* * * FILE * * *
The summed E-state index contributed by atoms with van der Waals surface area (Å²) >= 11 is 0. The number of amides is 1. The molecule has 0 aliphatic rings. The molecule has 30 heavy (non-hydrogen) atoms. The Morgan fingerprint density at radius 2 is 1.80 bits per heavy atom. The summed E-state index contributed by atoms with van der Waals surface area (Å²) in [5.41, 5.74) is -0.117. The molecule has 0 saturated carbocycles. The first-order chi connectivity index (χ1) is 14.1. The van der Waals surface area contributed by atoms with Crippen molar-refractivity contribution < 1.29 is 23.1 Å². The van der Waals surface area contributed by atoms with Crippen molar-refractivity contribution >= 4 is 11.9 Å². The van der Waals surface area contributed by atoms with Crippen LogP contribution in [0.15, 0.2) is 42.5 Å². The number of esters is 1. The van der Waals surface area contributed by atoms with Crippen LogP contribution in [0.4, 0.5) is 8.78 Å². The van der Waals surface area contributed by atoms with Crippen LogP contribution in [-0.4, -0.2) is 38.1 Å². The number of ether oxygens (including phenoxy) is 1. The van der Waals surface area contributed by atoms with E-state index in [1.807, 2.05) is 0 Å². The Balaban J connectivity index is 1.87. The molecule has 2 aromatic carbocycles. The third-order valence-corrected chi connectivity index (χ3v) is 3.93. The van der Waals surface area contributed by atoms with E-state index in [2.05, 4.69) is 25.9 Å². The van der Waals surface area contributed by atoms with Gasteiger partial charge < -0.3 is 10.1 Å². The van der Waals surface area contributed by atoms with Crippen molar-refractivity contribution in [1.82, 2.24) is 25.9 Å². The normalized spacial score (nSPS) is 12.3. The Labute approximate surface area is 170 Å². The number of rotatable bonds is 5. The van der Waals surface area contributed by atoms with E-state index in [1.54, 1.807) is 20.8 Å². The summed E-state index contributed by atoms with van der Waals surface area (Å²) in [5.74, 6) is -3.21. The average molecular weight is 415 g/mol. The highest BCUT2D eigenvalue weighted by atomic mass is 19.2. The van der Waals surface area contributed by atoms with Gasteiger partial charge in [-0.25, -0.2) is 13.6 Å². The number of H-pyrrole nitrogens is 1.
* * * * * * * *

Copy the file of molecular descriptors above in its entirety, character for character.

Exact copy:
The summed E-state index contributed by atoms with van der Waals surface area (Å²) >= 11 is 0. The number of amides is 1. The molecule has 0 aliphatic rings. The molecule has 30 heavy (non-hydrogen) atoms. The Morgan fingerprint density at radius 2 is 1.80 bits per heavy atom. The summed E-state index contributed by atoms with van der Waals surface area (Å²) in [5.41, 5.74) is -0.117. The molecule has 0 saturated carbocycles. The first-order chi connectivity index (χ1) is 14.1. The van der Waals surface area contributed by atoms with Crippen molar-refractivity contribution < 1.29 is 23.1 Å². The van der Waals surface area contributed by atoms with Crippen molar-refractivity contribution >= 4 is 11.9 Å². The van der Waals surface area contributed by atoms with Crippen LogP contribution in [0.15, 0.2) is 42.5 Å². The number of esters is 1. The van der Waals surface area contributed by atoms with Crippen LogP contribution in [0.4, 0.5) is 8.78 Å². The van der Waals surface area contributed by atoms with Crippen LogP contribution in [-0.4, -0.2) is 38.1 Å². The number of ether oxygens (including phenoxy) is 1. The van der Waals surface area contributed by atoms with E-state index in [1.807, 2.05) is 0 Å². The Balaban J connectivity index is 1.87. The molecule has 2 aromatic carbocycles. The third-order valence-corrected chi connectivity index (χ3v) is 3.93. The van der Waals surface area contributed by atoms with E-state index in [2.05, 4.69) is 25.9 Å². The van der Waals surface area contributed by atoms with Gasteiger partial charge < -0.3 is 10.1 Å². The van der Waals surface area contributed by atoms with Crippen molar-refractivity contribution in [1.82, 2.24) is 25.9 Å². The normalized spacial score (nSPS) is 12.3. The Labute approximate surface area is 170 Å². The number of rotatable bonds is 5. The van der Waals surface area contributed by atoms with E-state index in [1.54, 1.807) is 20.8 Å². The summed E-state index contributed by atoms with van der Waals surface area (Å²) in [5.74, 6) is -3.21. The average molecular weight is 415 g/mol. The highest BCUT2D eigenvalue weighted by atomic mass is 19.2. The van der Waals surface area contributed by atoms with Gasteiger partial charge in [-0.25, -0.2) is 13.6 Å². The number of H-pyrrole nitrogens is 1.